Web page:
Odida M, de Sanjosé S, Quint W, Bosch XF, Klaustermeier J, Weiderpass E. Human Papillomavirus type distribution in invasive cervical cancer in Uganda. BMC Infect Dis 2008;8:85.
Banik U, Ahamad MS, Bhattacharjee P, Adhikary AK, Rahman Z. High risk human papillomavirus type 16 and 18 infection in the cervical lesions of women with epithelial cell abnormality in pap smear: A cytohistomorphologic association in Bangladeshi women. Cytojournal 2013;10:14.
Basu P, Roychowdhury S, Bafna UD, Chaudhury S, Kothari S, Sekhon R, et al.
Human papillomavirus genotype distribution in cervical cancer in India: Results from a multi-center study. Asian Pac J Cancer Prev 2009;10:27-34.
Gholap BJ. Study of cervical cytology in women of age 35-54. 2009. p. 1-26.
Eko F. Restriction length polymorphism. In: Pramanik J, Khole V, editors. Bacterial Ghost Based Vaccine Development. Mumbai: NIRRH publication; 2008. p. 43-7.
Sanjosé S, Diaz M, Castellsagué X, Clifford G, Bruni L, Muñoz N, et al
. Worldwide prevalence and genotype distribution of cervical human papillomavirus DNA in women with normal cytology: A meta-analysis. Lancet Infect Dis 2007;7:453-59.
Hubbard RA. Human papillomavirus testing methods. Arch Pathol Lab Med 2003;127:940-5.
Kado S, Kawamata Y, Shino Y, Kasai T, Kubota K, Iwasaki H, et al.
Detection of human papillomaviruses in cervical neoplasias using multiple sets of generic polymerase chain reaction primers. Gynecol Oncol 2001;81:47-52.
Sowjanya AP, Jain M, Poli UR, Padma S, Das M, Shah KV, et al.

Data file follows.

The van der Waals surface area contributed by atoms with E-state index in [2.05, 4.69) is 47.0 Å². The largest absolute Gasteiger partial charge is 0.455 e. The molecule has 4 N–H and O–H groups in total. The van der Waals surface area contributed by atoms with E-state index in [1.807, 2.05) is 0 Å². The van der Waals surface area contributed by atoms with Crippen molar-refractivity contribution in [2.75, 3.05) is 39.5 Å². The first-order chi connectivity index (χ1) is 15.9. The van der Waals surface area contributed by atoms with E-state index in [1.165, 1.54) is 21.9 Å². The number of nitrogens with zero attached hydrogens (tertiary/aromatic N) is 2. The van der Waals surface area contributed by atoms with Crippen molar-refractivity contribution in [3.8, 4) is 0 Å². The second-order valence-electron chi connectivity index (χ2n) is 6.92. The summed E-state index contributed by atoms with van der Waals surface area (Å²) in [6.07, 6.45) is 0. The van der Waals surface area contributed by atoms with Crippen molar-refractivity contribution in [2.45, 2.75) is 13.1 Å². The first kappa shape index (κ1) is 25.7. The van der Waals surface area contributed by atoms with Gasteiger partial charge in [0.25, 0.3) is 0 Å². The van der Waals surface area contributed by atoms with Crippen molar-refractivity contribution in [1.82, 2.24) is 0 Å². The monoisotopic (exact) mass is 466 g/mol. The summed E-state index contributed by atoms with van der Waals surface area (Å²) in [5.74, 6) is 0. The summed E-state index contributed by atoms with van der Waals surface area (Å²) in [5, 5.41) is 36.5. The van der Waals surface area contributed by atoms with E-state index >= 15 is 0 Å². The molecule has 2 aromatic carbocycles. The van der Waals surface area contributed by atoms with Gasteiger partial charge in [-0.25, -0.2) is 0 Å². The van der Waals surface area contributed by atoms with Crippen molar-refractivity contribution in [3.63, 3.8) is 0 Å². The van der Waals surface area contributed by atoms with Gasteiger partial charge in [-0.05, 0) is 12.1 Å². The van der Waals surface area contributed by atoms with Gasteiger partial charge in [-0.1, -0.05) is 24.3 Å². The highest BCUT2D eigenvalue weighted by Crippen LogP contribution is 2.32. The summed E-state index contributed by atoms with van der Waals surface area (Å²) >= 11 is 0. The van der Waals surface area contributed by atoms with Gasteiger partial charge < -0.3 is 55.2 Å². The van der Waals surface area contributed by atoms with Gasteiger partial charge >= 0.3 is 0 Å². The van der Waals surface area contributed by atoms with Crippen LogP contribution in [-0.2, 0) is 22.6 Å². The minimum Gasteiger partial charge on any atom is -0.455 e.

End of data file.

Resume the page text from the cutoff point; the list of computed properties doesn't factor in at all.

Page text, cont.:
Prevalence and distribution of high-risk human papillomavirus (HPV) types in invasive squamous cell carcinoma of the cervix and in normal women in Andhra Pradesh, India. BMC Infect Dis 2005;5:116.
Gilham C, Varghese C, Gibson I, Peto J. HPV Infection in a Population Based Study in Kerala, India. 23 rd
International Papilloma Virus Conference and Clinical Workshop; 2006.
Santos C, Muñoz N, Klug S, Almonte M, Guerrero I, Alvarez M, et al.
HPV types and cofactors causing cervical cancer in Peru. Br J Cancer 2001;85:966-71.
Benjamin GE, Ernesto M, Fernandez EA. Genotypes distribution of human papillomavirus (HPV) in histological section of cervical intra epithelial neoplasia and invasive cervical carcinoma in Madrid, Spain. BMC Cancer 2012;12:533.
Kaliterna V, Kaliterna M, Pejkovic HI, Andelinovic S. Prevalence and genotyping of the human HPV in the cervical specimen among women of Southern Croatia. Cent Eur J Public Health 2013;21:26-9.
Murthy NS, Chaudhry K, Saxena S. Trends in cervical cancer incidence - Indian scenario. Eur J Cancer Prev 2005;14:513-8.
WHO/ICO Information Centre on HPV and Cervical Cancer (HPV Information Centre). Summary Report on HPV and Cervical Cancer Statistics in India; 2007. Available from: http://www.who.int/hpvcentre